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Physician groups just say no to unnecessary tests

Robin Wulffson MD's picture
unnecessary tests, patient harm, healthcare costs, patient advocate

Soaring healthcare costs are a major concern of the general public and health insurers; however, physician groups are also alarmed about the situation. These groups are well aware that many tests are unnecessary; thus, they are taking steps to curb healthcare costs. A 2005 National Academy of Sciences analysis reported that 30% of U.S. healthcare spending was unnecessary or wasteful; more recent studies have reinforced this statistic. That percentage of healthcare spending translates to $600 billion to $700 billion of annual unnecessary expenditures. These tests are not only unnecessary but can cause patient harm. For example, a CT scan exposes an individual to radiation and a heart catheterization carries a risk of hemorrhage or death.

On April 4, the American Board of Internal Medicine Foundation launched its “Choosing Wisely” campaign. It recommends that physicians perform 45 common tests and procedures less frequently; in addition, they are urging patients to question them if they are offered. Eight other specialty boards are preparing to join the campaign with additional lists of procedures that they deem physicians should perform far less often. Although similar campaigns have been launched in the past, the new one has the added clout of physician backing; thus, it may have a major impact on treatment standards in both hospitals and physicians’ offices nationwide. The nine physician groups comprise approximately 375,000 members.

The physician groups are joining forces with AARP, Consumer Reports, and 10 other consumer groups to fuel the campaign. The physician groups are: American Academy of Allergy, Asthma & Immunology; American Academy of Family Physicians; American College of Cardiology; American College of Physicians; American College of Radiology; American Gastroenterological Association; American Society of Clinical Oncology; American Society of Nephrology; and American Society of Nuclear Cardiology.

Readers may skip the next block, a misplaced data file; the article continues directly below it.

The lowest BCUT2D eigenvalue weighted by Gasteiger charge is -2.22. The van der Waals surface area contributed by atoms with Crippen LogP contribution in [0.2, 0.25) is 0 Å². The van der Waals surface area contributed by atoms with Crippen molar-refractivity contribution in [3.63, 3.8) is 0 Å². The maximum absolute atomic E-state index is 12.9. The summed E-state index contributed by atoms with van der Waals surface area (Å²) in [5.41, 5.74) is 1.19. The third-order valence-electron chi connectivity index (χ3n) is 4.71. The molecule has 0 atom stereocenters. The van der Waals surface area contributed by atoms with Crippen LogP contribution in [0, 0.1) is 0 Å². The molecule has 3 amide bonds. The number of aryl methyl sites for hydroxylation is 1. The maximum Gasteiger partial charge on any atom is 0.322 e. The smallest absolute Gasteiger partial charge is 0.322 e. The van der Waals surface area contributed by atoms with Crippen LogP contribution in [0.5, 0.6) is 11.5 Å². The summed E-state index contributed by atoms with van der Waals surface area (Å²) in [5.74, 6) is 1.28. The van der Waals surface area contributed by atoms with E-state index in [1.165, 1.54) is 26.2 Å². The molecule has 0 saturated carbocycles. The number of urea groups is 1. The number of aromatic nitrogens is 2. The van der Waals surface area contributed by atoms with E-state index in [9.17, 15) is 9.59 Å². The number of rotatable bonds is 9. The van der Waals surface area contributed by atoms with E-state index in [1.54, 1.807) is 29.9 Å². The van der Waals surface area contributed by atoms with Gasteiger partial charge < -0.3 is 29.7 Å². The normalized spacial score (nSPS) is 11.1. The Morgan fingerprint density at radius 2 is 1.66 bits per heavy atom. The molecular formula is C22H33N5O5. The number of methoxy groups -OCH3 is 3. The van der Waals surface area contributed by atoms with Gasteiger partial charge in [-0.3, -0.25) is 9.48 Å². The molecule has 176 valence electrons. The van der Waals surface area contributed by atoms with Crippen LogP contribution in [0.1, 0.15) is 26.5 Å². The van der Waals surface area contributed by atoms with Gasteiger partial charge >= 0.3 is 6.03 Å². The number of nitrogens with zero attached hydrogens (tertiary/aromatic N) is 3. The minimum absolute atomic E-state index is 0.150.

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A partial list of procedures that should be questioned:

  • Antibiotics for sinus infections: Many sinus infections are caused by viruses. Antibiotics are not effective against viruses; they only work against specific bacteria. Unnecessary antibiotics increase the risk of developing resistant strains.
  • CT or MRI scans of the brain for fainting: These tests are not indicated unless signs of a seizure are also present.
  • CT scans for appendicitis in children: A less expensive ultrasound scans is preferable.
  • Stress tests for healthy individuals: Heart screening tests are not indicate unless the patient has a risk factor such as diabetes or hypertension.
  • PET, CT, or bone scans to check for the spread of early prostate or breast cancers: If tumors are low grade (i.e., at low risk for metastasizing) the scans can lead to unnecessary surgery, radiation, or chemotherapy.
  • Repeat colonoscopies within 10 years: For individuals with a low to average risk for colon cancer, once a decade is enough.
  • X-rays for low back pain: Unnecessary unless certain symptoms or findings are present that can indicate the possibility of serious disease (i.e., weakness in the legs from pressure on a nerve).

The entire list of 45 (often) unnecessary tests and procedures is online at choosingwisely.org.

Take home message:
It would be prudent for all individuals to review the list of unnecessary tests as well as future updates. Your consent is required for any medical procedure to be performed. For children or individuals in a compromised mental state, the consent of a parent or guardian is needed unless a critical situation is present (i.e., a patient brought to the ER comatose and hemorrhaging from an automobile accident). You or your advocate can question any procedure and/or seek a second opinion. If possible, everyone should develop a relationship with a physician whose opinions they trust.

Reference: “Choosing Wisely” campaign